Plausible poses aren’t enough when it comes to creating covers, the anatomy, rendering, and the composition are important as well. These two covers have errors with all three which in my opinion makes them less than successful.

lesstitsnass:


Carlo Pagulayan did these to illustrate what the poses would look like on a 3D model. You can find his original post here.

If you can’t access the link, Mr. Pagulayan comments:

Seeing the two covers I didn’t see anything wrong with the poses. Granted Land’s depiction of Silk’s anatomy is a bit fragile for my taste, but the pose still works.

SInce I don’t have a female model on call, I had to whip out Daz3d again to illustrate how the poses are perfectly plausible.

Being too technical makes some works stiff and generic, and to me the cover artist’s executions add a bit of grace compared to the other’s suggested corrections, which tends to be a bit more masculine.

A good artist can think in 3 dimensions and figure out how a figure would work. While also thinking of the field of view, or whatever lens effect (Fisheye, extrem perspective, etc). But then not all artist think the same or have the same imagination, and what you think is right, isn’t always the case for everyone, especially when you have different art styles.

That said, I’m sticking with the covers which to me are definitely better

Edit/Add: Also who’s to know what are the anatomical limitations of someone imbued with spider powers?

And on a personal note, you and your followers should probably look more at Milo Manara’s body of work before making all sorts of assumptions based on one not so great cover. Spider-Woman is NOT SQUATTING like you assumed. She is in the middle of climbing up a building with one leg still dangling off.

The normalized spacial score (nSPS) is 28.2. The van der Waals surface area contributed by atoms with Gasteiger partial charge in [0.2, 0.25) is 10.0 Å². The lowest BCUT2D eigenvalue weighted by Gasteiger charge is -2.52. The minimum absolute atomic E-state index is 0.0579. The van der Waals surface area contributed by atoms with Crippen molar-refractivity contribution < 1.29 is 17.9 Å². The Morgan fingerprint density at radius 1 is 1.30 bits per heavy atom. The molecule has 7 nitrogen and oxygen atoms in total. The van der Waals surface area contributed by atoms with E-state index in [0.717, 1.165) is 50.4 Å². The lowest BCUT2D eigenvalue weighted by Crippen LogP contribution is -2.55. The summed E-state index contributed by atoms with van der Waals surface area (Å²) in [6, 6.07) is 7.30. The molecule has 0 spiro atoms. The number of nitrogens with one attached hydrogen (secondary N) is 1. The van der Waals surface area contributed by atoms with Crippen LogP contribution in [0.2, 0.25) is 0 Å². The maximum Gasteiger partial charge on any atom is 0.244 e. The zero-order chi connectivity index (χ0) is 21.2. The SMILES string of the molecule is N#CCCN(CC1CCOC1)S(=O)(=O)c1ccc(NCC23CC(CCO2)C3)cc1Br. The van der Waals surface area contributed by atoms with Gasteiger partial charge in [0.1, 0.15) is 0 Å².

And your ‘correction’ of Greg Land’s cover looks like they’re in a jazz recital, not superheroes. 

Where do I start? 

First of all, I have to say thank you to Mr. Pagulayan for building a critique of my critique based on the critique itself. I can appreciate that. You are of course entitled to your opinion, and hope you will continue to let me be entitled to mine. 

You say you have no problem with the covers and that’s fine, but I do have a problem with them and that’s fine too. You’ve built 3D models to illustrate your points, and that takes a bit of extra dedication that I respect. Nicely done. I’d like to bring your attention to the differences between your 3D models and the actual cover art. 

When I redlined Greg Land’s cover, it was mostly because it was combined with Manara’s cover, which I found was a bigger issue. Land’s art is often traced, and what your 3D model shows me is that he possibly went from tracing photos to tracing 3D models. Hey, it’s fine to use reference to do your art! Manga Studio is built to have this exact functionality: importing 3D models and positioning them as you need in order to create your comic book art. That’s a really helpful tool, but sometimes, for some people, it becomes too much of a crutch in art. It stiffens everything up, plus there’s the fact that 3D models can be twisted in such a way that it goes beyond what is actually possible for a human body. 

As for Manara’s cover, where did I say anything against the man, or his body of work, at any point in my critique? I talked about this piece, this pose being problematic because of its overt sexuality where no sexual context was involved. I’ve explained this within my post. It saddens me how people jumped to conclusions about how I was insulting Manara’s body of work or his anatomy when all I commented on was the posing. 

Anyway, on to pictures. 

Oh, and for the record, dear submitter, they look like they’re in a jazz recital in the original cover, as well. I didn’t change the pose much at all. As for your comment of my drawings being more masculine, maybe it’s because you’re so used to seeing women drawn all about boobs and butts that anything out of that mold means femininity is lost. 

This said, I think it bears repeating: 

As comicartcorrections once posted

FYI, Comic Artists and Fanboys and Defenders of the Bad Anatomy!  Above is a beautiful example of sexuality on display versus a woman that is doing something awesome.

On the top: Sexy.
On the bottom: Woman At Work, Being Awesome.

Nothing wrong with the top.  But don’t be drawing the top when your character is busy being the bottom one, okay?  Thank you.